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Forest Garden Design

By Jana Powell , Colorado Master Gardener in Gilpin County

There is a growing trend globally towards sustainable or ecological landscaping. The idea is to make everything work together productively in order to minimize energy input to achieve the most efficiency. The principles of sustainable landscapes combine plants, animals, insects, water, structures and people into symbiotic relationships to help each other survive and thrive. Topography, microclimates, sectors, companion planting, proper plant placement, nutrient recycling are all used when designing sustainable gardens. Many landscapes are designed to be separate ‘islands’ from the real world creating monocultures and high maintenance landscapes that usually require many chemicals to grow. Once established, sustainable landscapes are mostly self sufficient.

Sustainable landscapes are design intensive. More planning is put into the original design up front with careful plant placement to ensure a long healthy ecosystem. Sadly, many landscapes installed will need to be ripped out and renovated within a short time of installation, because of declining health due to poor design. A good sustainable design is created to be diverse. When one element fails other elements will help the system survive because of the planned diversity. Ecological gardens look different than a traditional garden…they are evolving.

Forest gardening is becoming a popular sustainable way to garden.

Before you begin to design your forest garden you will want to observe the characteristics of your site. Some observations you may want to consider are;

1. Slope-the steeper the slope will affect wind speed and water retention. Use wind breaks, such as penetrable deciduous trees in a boomerang shape. Design a windbreak based on succession starting with smaller plants. Use hardy species with deep roots, fast growing, self mulching, and nitrogen fixing abilities. One of the most important considerations when designing on a slope is to know where your water is coming from. Use swales for retaining water and terrace to prevent water erosion. Gentle slopes 15 degrees or less are ideal for planting.

2. Aspect/orientation- be aware of the direction that a slope or future landscape faces. Are there any thermal zones, or cold sinks to consider? What are the microclimates?

3. Sectors- sun, rain, native animals, wildfire. How does light move across your landscape during the day and at different times of the year? How does water flow. What animals will be grazing across the landscape, etc.?

4. Make Connections- make connections between your problems and assets. What are the primary pollinators and when do they arrive and leave? Observe plants that like to be next to each other.

Here are some good principles to keep in mind when you are designing your garden

1. How big will your plant get when it is fully matured.

2. Use pathways and rock terraces for thermal mass.

3. Define your planting areas by using guilds and special categories.

– A guild is an assembly of plants and animals that benefit each other. Guilds combine natives, edibles, medicinal and culinary herbs, pest control, companion and wildlife plants into a mutually beneficial group. To establish a guild identify a central element, usually a large tree that can provide food, shade and habitat. Consider this elements needs. What pollinators, sun, and water will it need to grow and provide shelter for your garden? How much wind can the plant withstand? When building a guild keep in mind diversity. Use dynamic accumulators with long reaching tap roots that mine nutrients from deep under the soil surface for other plants to use. Design with plants that act like living mulch to protect from soil erosion, keep moisture in, as well as distribute nutrients when their leaves break down in autumn. Certain bulbs and herbs can break down hardened soils. Always use nitrogen fixing plants that take nitrogen from the air and release into the soil.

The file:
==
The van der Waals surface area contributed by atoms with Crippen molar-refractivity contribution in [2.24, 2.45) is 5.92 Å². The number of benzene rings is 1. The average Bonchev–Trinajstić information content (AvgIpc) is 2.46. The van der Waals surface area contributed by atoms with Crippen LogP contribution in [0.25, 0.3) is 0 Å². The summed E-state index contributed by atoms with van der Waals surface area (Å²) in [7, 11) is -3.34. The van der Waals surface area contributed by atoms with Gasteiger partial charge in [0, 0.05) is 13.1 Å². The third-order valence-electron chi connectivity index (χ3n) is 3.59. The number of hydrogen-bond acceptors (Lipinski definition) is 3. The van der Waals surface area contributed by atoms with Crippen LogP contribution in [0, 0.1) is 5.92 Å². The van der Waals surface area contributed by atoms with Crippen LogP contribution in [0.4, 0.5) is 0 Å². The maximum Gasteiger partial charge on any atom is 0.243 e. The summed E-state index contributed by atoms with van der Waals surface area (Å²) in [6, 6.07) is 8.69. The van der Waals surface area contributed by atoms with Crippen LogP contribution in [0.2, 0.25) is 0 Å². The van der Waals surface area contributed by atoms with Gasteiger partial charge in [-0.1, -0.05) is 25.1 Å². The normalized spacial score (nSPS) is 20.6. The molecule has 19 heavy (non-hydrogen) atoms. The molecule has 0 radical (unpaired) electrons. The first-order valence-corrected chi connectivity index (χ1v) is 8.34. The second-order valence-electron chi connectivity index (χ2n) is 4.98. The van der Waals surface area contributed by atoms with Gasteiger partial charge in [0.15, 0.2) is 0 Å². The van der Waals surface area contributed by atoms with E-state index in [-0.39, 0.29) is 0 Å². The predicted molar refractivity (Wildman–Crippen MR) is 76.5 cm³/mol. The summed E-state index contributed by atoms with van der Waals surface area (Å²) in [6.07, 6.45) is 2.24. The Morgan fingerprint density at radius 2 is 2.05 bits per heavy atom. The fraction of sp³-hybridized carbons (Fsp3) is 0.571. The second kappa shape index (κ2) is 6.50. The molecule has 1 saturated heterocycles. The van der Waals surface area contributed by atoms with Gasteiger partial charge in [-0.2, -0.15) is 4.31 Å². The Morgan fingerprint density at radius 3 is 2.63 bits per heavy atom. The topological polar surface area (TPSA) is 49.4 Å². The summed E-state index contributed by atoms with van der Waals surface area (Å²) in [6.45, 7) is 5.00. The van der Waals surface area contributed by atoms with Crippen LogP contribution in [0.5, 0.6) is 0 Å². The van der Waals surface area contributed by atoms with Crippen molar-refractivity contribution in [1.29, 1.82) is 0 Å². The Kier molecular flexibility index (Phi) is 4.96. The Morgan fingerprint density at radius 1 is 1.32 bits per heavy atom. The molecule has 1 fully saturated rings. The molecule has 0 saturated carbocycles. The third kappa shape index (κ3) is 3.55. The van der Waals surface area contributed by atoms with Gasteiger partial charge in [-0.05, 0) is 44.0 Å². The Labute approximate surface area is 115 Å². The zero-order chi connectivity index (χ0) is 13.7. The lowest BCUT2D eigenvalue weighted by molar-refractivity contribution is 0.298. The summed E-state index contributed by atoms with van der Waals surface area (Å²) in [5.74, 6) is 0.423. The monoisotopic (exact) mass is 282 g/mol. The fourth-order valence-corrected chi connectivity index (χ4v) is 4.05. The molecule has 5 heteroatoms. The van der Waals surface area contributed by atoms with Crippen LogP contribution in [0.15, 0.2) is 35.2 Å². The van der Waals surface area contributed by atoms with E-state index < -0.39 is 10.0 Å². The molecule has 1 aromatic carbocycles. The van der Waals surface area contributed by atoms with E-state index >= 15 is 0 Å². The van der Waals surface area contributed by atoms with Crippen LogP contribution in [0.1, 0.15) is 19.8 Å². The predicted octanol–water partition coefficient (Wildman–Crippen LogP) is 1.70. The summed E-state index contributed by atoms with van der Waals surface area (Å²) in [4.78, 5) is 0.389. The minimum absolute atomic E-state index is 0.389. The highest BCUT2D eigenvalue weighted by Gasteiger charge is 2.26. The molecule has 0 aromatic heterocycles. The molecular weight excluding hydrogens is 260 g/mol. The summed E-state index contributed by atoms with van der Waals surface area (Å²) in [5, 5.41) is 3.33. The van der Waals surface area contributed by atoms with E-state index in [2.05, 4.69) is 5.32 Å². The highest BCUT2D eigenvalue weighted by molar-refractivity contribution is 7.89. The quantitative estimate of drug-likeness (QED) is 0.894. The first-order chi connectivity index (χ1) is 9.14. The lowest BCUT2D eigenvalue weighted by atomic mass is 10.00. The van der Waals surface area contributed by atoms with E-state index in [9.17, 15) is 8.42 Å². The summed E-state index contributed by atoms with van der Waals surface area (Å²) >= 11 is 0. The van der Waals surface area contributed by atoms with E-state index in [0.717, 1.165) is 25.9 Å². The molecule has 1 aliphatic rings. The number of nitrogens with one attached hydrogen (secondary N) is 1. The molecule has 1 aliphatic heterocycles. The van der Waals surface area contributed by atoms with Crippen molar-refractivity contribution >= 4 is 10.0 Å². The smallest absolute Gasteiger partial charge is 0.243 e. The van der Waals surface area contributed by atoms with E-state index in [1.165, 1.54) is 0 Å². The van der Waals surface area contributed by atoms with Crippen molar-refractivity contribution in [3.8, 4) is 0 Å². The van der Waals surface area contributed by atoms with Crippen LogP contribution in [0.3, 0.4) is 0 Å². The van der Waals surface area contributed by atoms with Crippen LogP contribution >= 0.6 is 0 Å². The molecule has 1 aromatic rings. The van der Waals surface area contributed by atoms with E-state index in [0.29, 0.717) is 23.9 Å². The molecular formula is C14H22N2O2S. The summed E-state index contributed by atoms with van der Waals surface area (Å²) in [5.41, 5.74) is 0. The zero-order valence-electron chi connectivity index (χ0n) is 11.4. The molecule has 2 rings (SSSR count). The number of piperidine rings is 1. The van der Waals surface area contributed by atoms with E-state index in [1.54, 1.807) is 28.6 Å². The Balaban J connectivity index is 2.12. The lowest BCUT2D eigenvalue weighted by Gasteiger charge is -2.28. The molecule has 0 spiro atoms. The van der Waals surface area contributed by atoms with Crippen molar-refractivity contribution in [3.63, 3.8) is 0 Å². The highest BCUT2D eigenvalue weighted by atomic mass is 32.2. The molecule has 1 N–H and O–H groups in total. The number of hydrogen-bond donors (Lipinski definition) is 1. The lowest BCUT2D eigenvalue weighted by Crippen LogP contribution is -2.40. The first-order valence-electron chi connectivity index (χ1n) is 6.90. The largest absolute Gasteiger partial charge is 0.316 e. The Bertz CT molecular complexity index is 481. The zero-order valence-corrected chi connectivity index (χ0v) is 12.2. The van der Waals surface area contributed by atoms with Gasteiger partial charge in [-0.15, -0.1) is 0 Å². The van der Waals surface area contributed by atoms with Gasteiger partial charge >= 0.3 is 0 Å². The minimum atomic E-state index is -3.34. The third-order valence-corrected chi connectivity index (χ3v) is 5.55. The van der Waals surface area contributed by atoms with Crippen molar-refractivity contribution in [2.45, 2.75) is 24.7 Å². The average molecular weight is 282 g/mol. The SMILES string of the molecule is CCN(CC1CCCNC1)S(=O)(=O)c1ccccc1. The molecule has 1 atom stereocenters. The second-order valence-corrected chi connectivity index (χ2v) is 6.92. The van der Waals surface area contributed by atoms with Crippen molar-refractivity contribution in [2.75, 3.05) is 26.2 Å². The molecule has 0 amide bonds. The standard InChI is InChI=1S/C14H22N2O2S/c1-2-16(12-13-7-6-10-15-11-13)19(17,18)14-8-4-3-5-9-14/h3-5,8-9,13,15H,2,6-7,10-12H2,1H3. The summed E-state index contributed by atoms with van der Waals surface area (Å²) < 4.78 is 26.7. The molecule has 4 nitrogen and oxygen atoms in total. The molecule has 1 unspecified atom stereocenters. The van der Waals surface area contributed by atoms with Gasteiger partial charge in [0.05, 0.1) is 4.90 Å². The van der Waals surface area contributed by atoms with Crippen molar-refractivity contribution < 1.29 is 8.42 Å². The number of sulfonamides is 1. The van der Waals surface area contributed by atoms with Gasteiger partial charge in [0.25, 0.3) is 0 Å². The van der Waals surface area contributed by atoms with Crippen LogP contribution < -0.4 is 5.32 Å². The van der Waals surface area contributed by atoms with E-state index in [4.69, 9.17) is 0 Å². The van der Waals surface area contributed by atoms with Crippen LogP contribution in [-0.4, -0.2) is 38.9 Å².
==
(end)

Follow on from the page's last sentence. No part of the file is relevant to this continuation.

4. The ecological garden is a partnership between plant and soil. Plants cultivate the soil and feed microorganisms with their roots. Plants help to balance temperature, as well as water. Microorganisms break down nutrients in the soil for plant food. You will want to use a high quality compost to establish this community of plant and soil. After the soil in your garden has become self sustaining you can cut back on the compost. Avoid digging and tilling, as this disrupts the natural symbiotic fungi relationship in the soil that assist plants with nutrient and water uptake.

5. Start small- try a 30×50 section before expanding.

The design of a forest garden mimics a natural forest. A forest garden typically has seven layers.

1. Canopy-larger trees(Evergreens)

2. Mid-story-smaller trees (Rocky Mountain Maple, Serviceberry, Red-berried Elder, etc.)

3. Shrub(Woodland Rose, Golden Currant, Boulder Raspberry, etc)

4. Herb (miner’s lettuce, comfrey, dill, etc.)

5. Ground covers (cloves, kinnikinnick, strawberry, etc.)

6. Root (garlic, onions, potatoes etc.)

7. Vines (Silver Lace Vine, Clematis, etc.)

Stacking layers allows each species to gain full potential from the resources around such as, water, light, nutrients and space.

Creating a healthy ecological garden means that eventually through succession, and establishing a diverse soil community you will not need to add as much fertilizer, labor and water in the future. By implementing just a few principles now, you will begin to encourage the landscape toward sustainability. The process is meant to be slow, to assure its sustainability and to achieve the gardener’s ideal environment that fits their unique style.